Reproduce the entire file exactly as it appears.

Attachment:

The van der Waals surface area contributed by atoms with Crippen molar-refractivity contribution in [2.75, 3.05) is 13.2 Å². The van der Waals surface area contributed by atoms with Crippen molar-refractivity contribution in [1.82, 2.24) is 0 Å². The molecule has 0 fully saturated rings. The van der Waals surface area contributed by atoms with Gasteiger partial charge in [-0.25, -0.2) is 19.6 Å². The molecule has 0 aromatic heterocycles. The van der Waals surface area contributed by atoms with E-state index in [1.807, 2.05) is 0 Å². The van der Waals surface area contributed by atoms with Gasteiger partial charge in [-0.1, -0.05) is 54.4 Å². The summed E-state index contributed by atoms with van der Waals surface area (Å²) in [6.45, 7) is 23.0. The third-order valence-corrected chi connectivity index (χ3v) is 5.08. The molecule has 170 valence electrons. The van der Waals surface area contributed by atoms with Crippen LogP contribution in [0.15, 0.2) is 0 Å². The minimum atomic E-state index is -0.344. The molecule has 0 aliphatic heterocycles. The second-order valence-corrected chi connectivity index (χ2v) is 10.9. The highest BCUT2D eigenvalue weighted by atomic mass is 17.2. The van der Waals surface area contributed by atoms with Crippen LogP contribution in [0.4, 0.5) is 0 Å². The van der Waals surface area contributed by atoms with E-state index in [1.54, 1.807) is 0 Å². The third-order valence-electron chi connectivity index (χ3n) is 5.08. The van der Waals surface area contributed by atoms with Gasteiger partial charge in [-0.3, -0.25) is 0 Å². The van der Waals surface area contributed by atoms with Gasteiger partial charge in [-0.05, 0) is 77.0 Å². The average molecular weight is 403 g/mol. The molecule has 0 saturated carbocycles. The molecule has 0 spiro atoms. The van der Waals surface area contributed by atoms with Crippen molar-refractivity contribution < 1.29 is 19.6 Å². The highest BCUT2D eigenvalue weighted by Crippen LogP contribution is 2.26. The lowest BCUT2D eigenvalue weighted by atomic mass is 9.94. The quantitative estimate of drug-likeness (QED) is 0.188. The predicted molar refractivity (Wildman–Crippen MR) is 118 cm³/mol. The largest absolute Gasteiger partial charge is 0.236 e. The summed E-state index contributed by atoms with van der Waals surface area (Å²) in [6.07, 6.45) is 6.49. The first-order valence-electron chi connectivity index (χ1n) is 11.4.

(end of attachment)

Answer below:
The van der Waals surface area contributed by atoms with Crippen molar-refractivity contribution in [2.75, 3.05) is 13.2 Å². The van der Waals surface area contributed by atoms with Crippen molar-refractivity contribution in [1.82, 2.24) is 0 Å². The molecule has 0 fully saturated rings. The van der Waals surface area contributed by atoms with Gasteiger partial charge in [-0.25, -0.2) is 19.6 Å². The molecule has 0 aromatic heterocycles. The van der Waals surface area contributed by atoms with E-state index in [1.807, 2.05) is 0 Å². The van der Waals surface area contributed by atoms with Gasteiger partial charge in [-0.1, -0.05) is 54.4 Å². The summed E-state index contributed by atoms with van der Waals surface area (Å²) in [6.45, 7) is 23.0. The third-order valence-corrected chi connectivity index (χ3v) is 5.08. The molecule has 170 valence electrons. The van der Waals surface area contributed by atoms with Crippen LogP contribution in [0.15, 0.2) is 0 Å². The minimum atomic E-state index is -0.344. The molecule has 0 aliphatic heterocycles. The second-order valence-corrected chi connectivity index (χ2v) is 10.9. The highest BCUT2D eigenvalue weighted by atomic mass is 17.2. The van der Waals surface area contributed by atoms with Crippen LogP contribution in [0.4, 0.5) is 0 Å². The van der Waals surface area contributed by atoms with E-state index in [1.54, 1.807) is 0 Å². The third-order valence-electron chi connectivity index (χ3n) is 5.08. The van der Waals surface area contributed by atoms with Gasteiger partial charge in [-0.3, -0.25) is 0 Å². The van der Waals surface area contributed by atoms with Gasteiger partial charge in [-0.05, 0) is 77.0 Å². The average molecular weight is 403 g/mol. The molecule has 0 saturated carbocycles. The molecule has 0 spiro atoms. The van der Waals surface area contributed by atoms with Crippen molar-refractivity contribution < 1.29 is 19.6 Å². The highest BCUT2D eigenvalue weighted by Crippen LogP contribution is 2.26. The lowest BCUT2D eigenvalue weighted by atomic mass is 9.94. The quantitative estimate of drug-likeness (QED) is 0.188. The predicted molar refractivity (Wildman–Crippen MR) is 118 cm³/mol. The largest absolute Gasteiger partial charge is 0.236 e. The summed E-state index contributed by atoms with van der Waals surface area (Å²) in [6.07, 6.45) is 6.49. The first-order valence-electron chi connectivity index (χ1n) is 11.4.